I resist the urge to roll my eyes. What does Nanny Micha know of fighting? I’ve never seen her so much as step on a bug. She doesn’t even eat meat. “You’re a princess, too. Why don’t you have to fight?”

“The Kaji tribe has many princesses,” Micha says. “If something happens to me, there are dozens to take my place. Hollow has only you to succeed your mother.”

There is no sadness in her tone—she could be talking about the weather. Still, the words settle heavy on my shoulders. Micha’s mother was low in the pecking order of Father’s many wives. Micha wasn’t much older than me when she was sent from the famed summer palaces of Krasia to live in cold, rainy Thesa among people once her enemy, playing nursemaid to her littlest sister.

Does she resent her exile? I certainly would, but Micha has never so much as hinted dissatisfaction with her life. She’s happier in Hollow than I am.

“Finished,” Micha pronounces.

“And here.” Elona gives a last swipe of red to my lips. “Pucker.”

I press my lips together, evening the color as I look in the mirror. For all my talk of hurry, I can’t help but smile at Grandmum’s handiwork. I’m a fair hand with the brush, but Elona—famously averse to work—is an artist with the powder kit. I have my father’s olive skin, uncommon this far north, but she’s matched it perfectly, smoothing my skin and adding natural-looking accents to my high cheeks and sharp jaw.

Blue eyes are a rarity in Krasia, but they’re not unheard of. Someone in Father’s family must have had them, because mine are the same sky blue as Elona’s. They contrast with my dark complexion, but she’s framed them with shadows and thickened the lashes, making the flash of color explode.

Micha’s plaits form a perfect crown around my head, weaving together into a long braid in back. Elegant enough to suit even the duchess, yet secure for the practice yard.

“You’ve got a weaver’s touch with hair, girl.” Elona reaches to tug at my sister’s scarf. “Yet you keep your own wrapped up like a washerwoman.”

Micha doesn’t like anyone touching her headscarf, but she says nothing, simply drawing back out of reach. Sometimes I think I’m the only person in the world not terrified of Grandmum Elona. “You know why.”

She does, but it makes no difference. Grandmum is never so alive as when she’s talking about something that makes everyone uncomfortable.

“Ay,” Elona snorts, “it’s unseemly to tempt men with something they can’t have. Like that ent the whole point! Can’t wrap men around your finger without putting their heads in a spin.”

“I need no men on my finger,” Micha says.

“Nor anywhere else.” Elona laughs. “How is Kendall?”

Nanny Micha is usually so outspoken, but she gets shy when anyone mentions her wife. Kendall Demonsong is Mother’s royal herald. Kendall is boisterous and charming, clad in vibrantly colored motley, often with cuts modest Micha must find scandalous, but the two of them are more in love than anyone I know.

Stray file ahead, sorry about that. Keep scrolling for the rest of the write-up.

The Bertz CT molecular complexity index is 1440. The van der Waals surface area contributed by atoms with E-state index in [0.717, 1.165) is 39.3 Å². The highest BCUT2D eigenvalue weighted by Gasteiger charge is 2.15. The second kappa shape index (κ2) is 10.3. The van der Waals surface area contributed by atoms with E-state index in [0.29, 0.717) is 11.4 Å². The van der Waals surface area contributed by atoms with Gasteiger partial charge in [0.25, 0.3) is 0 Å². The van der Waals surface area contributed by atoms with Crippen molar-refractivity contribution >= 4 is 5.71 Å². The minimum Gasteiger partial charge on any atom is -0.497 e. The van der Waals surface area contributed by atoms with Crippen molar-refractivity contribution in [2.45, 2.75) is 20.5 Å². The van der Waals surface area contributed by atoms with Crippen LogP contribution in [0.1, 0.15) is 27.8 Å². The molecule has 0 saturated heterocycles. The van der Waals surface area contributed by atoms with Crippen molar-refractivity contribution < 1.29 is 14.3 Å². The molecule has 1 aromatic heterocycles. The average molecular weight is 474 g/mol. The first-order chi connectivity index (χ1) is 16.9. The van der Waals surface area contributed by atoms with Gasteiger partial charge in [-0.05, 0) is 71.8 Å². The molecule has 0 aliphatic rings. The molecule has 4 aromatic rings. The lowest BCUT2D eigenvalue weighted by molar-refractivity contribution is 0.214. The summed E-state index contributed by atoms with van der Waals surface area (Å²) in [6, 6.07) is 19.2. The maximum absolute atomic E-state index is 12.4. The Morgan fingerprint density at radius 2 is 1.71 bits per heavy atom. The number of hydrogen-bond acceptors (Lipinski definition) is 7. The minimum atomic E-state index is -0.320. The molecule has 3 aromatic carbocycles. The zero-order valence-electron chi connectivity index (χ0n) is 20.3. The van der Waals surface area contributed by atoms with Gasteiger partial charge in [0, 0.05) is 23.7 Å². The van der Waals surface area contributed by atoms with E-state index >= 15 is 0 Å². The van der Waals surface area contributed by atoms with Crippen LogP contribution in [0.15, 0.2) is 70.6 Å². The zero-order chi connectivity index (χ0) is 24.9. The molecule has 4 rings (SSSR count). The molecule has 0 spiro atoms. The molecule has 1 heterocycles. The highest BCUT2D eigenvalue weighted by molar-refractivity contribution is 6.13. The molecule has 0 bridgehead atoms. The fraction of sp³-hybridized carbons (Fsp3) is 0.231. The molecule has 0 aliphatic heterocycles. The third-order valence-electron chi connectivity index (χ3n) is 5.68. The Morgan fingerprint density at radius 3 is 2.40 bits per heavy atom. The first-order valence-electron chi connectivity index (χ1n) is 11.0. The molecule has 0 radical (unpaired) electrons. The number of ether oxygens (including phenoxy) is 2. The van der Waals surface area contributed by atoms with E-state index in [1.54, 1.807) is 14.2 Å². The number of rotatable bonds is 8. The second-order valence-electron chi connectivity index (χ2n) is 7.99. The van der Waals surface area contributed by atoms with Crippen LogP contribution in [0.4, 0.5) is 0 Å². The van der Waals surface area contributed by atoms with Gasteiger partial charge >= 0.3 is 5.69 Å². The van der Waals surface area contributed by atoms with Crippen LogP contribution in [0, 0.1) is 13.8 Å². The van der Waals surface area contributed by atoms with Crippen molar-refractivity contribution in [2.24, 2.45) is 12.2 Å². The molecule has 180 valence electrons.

Micha drops her eyes. “My jiwah,” she uses the Krasian word for wife, “is well, thank you.”

She holds a coarse blue Gatherer’s apprentice dress for me to step into. The fabric is dark and absent of design, woven more for warmth and stain resistance than comfort.

The cloth scratches at my skin, and I hate it, and everything it represents. This isn’t who I am. Night, sometimes even I don’t know who I am, but I know I’m not this.

I slip into sensible brown canvas shoes, comfortable and forgettable, whether in garden soil or university halls.

I know every cobbler in Hollow by name, and have an entire room full of shoes. Boots and sandals, heels and flats. A shoe for every outfit and occasion, made from polished leather, fine silk, or snakeskin.

But most days, I have to wear canvas, because that’s what Mother wore as an apprentice, thirty summers ago.

“Eyes shut.” Grandmum sprays a cloud of perfume and I walk through it as she taught me. “Don’t want folk spinning tales about how the princess of Hollow smells after sharusahk practice.”

“Nonsense,” I say. “I sweat roses and cinnamon.”

Grandmum cackles, smoothing the coarse shoulders of the dress. “Even in a potato sack, you’re still the prettiest girl in Hollow, like your mum before you.” She winks. “Like your grandmum, back in her day.”

“You’re still first,” I say, only partly in jest. Grandmum is on the shady side of sixty, but her hair is still black as night, a perfect contrast with her smooth, pale skin. She has powder and dye and low necklines working for her, but so does every other woman at court. Even the younger ones don’t draw attention like Elona Paper.

“Charming as a Jongleur.” Elona takes my arms and leans in, kissing the air beside my cheeks so as not to muss the powder on my face. Grandmum fights with every other woman she meets, but for some reason I’ve always kept on her good side, and I’m happy for it.

I snatch my books and hurry from my chambers, Elona and Micha trailing behind.

- About the author -

Peter V. Brett is the internationally bestselling author of the Demon Cycle series, which has sold more than 2.5 million copies in twenty-five languages worldwide. The novels in the series are The Warded Man, The Desert Spear, The Daylight War, The Skull Throne, and The Core. He spends too much time on the Internet, but occasionally unplugs to practice kickboxing and dad fu. He lives in Manhattan.

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The Desert Prince

— Published by Del Rey —